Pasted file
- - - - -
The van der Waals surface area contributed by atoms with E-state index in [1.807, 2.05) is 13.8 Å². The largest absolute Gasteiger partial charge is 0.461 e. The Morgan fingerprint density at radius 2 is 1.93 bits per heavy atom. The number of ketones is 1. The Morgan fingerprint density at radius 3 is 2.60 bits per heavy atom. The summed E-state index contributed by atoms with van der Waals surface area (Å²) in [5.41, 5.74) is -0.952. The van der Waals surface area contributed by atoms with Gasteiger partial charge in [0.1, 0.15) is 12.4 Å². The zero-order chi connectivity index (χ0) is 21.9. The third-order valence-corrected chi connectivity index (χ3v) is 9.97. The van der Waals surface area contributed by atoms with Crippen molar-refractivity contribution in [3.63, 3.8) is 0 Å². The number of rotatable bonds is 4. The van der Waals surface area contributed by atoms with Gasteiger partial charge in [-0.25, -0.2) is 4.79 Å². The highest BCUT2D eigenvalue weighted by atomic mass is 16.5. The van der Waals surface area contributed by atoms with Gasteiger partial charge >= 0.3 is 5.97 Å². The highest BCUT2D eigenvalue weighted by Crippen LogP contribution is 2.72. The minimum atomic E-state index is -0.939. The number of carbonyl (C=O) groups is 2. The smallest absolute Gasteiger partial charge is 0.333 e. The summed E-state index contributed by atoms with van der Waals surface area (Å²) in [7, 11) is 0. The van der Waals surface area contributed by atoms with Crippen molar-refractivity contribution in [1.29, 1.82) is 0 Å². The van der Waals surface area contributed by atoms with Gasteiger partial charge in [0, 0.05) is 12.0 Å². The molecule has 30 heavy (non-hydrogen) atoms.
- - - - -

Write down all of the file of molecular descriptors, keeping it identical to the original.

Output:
The van der Waals surface area contributed by atoms with E-state index in [1.807, 2.05) is 13.8 Å². The largest absolute Gasteiger partial charge is 0.461 e. The Morgan fingerprint density at radius 2 is 1.93 bits per heavy atom. The number of ketones is 1. The Morgan fingerprint density at radius 3 is 2.60 bits per heavy atom. The summed E-state index contributed by atoms with van der Waals surface area (Å²) in [5.41, 5.74) is -0.952. The van der Waals surface area contributed by atoms with Gasteiger partial charge in [0.1, 0.15) is 12.4 Å². The zero-order chi connectivity index (χ0) is 21.9. The third-order valence-corrected chi connectivity index (χ3v) is 9.97. The van der Waals surface area contributed by atoms with Crippen molar-refractivity contribution in [3.63, 3.8) is 0 Å². The number of rotatable bonds is 4. The van der Waals surface area contributed by atoms with Gasteiger partial charge in [-0.25, -0.2) is 4.79 Å². The highest BCUT2D eigenvalue weighted by atomic mass is 16.5. The van der Waals surface area contributed by atoms with Gasteiger partial charge >= 0.3 is 5.97 Å². The highest BCUT2D eigenvalue weighted by Crippen LogP contribution is 2.72. The minimum atomic E-state index is -0.939. The number of carbonyl (C=O) groups is 2. The smallest absolute Gasteiger partial charge is 0.333 e. The summed E-state index contributed by atoms with van der Waals surface area (Å²) in [7, 11) is 0. The van der Waals surface area contributed by atoms with Crippen molar-refractivity contribution in [1.29, 1.82) is 0 Å². The van der Waals surface area contributed by atoms with Gasteiger partial charge in [0, 0.05) is 12.0 Å². The molecule has 30 heavy (non-hydrogen) atoms.